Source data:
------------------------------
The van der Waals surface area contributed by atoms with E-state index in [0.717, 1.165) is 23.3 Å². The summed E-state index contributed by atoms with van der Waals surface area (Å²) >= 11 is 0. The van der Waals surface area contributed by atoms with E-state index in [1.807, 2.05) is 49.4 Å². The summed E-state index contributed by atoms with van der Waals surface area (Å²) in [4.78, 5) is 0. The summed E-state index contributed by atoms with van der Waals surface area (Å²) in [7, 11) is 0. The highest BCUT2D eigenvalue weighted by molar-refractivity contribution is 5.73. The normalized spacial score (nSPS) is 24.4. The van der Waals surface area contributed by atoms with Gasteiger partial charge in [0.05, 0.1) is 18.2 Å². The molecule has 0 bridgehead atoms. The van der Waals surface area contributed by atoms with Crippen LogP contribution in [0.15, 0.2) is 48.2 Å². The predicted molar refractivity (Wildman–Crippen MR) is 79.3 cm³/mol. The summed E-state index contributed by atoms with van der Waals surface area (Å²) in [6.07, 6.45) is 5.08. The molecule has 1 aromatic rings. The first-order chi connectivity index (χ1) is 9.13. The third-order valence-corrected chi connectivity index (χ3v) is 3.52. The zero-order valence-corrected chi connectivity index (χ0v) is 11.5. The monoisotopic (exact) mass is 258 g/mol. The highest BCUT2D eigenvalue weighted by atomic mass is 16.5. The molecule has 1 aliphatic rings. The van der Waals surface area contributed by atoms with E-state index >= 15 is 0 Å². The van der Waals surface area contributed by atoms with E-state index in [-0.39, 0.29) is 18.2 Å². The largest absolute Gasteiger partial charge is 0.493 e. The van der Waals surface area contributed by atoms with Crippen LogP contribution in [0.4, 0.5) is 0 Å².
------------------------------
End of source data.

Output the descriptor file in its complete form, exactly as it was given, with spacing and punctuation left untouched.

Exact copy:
The van der Waals surface area contributed by atoms with E-state index in [0.717, 1.165) is 23.3 Å². The summed E-state index contributed by atoms with van der Waals surface area (Å²) >= 11 is 0. The van der Waals surface area contributed by atoms with E-state index in [1.807, 2.05) is 49.4 Å². The summed E-state index contributed by atoms with van der Waals surface area (Å²) in [4.78, 5) is 0. The summed E-state index contributed by atoms with van der Waals surface area (Å²) in [7, 11) is 0. The highest BCUT2D eigenvalue weighted by molar-refractivity contribution is 5.73. The normalized spacial score (nSPS) is 24.4. The van der Waals surface area contributed by atoms with Gasteiger partial charge in [0.05, 0.1) is 18.2 Å². The molecule has 0 bridgehead atoms. The van der Waals surface area contributed by atoms with Crippen LogP contribution in [0.15, 0.2) is 48.2 Å². The predicted molar refractivity (Wildman–Crippen MR) is 79.3 cm³/mol. The summed E-state index contributed by atoms with van der Waals surface area (Å²) in [6.07, 6.45) is 5.08. The molecule has 1 aromatic rings. The first-order chi connectivity index (χ1) is 9.13. The third-order valence-corrected chi connectivity index (χ3v) is 3.52. The zero-order valence-corrected chi connectivity index (χ0v) is 11.5. The monoisotopic (exact) mass is 258 g/mol. The highest BCUT2D eigenvalue weighted by atomic mass is 16.5. The molecule has 1 aliphatic rings. The van der Waals surface area contributed by atoms with E-state index >= 15 is 0 Å². The van der Waals surface area contributed by atoms with E-state index in [-0.39, 0.29) is 18.2 Å². The largest absolute Gasteiger partial charge is 0.493 e. The van der Waals surface area contributed by atoms with Crippen LogP contribution in [0.4, 0.5) is 0 Å².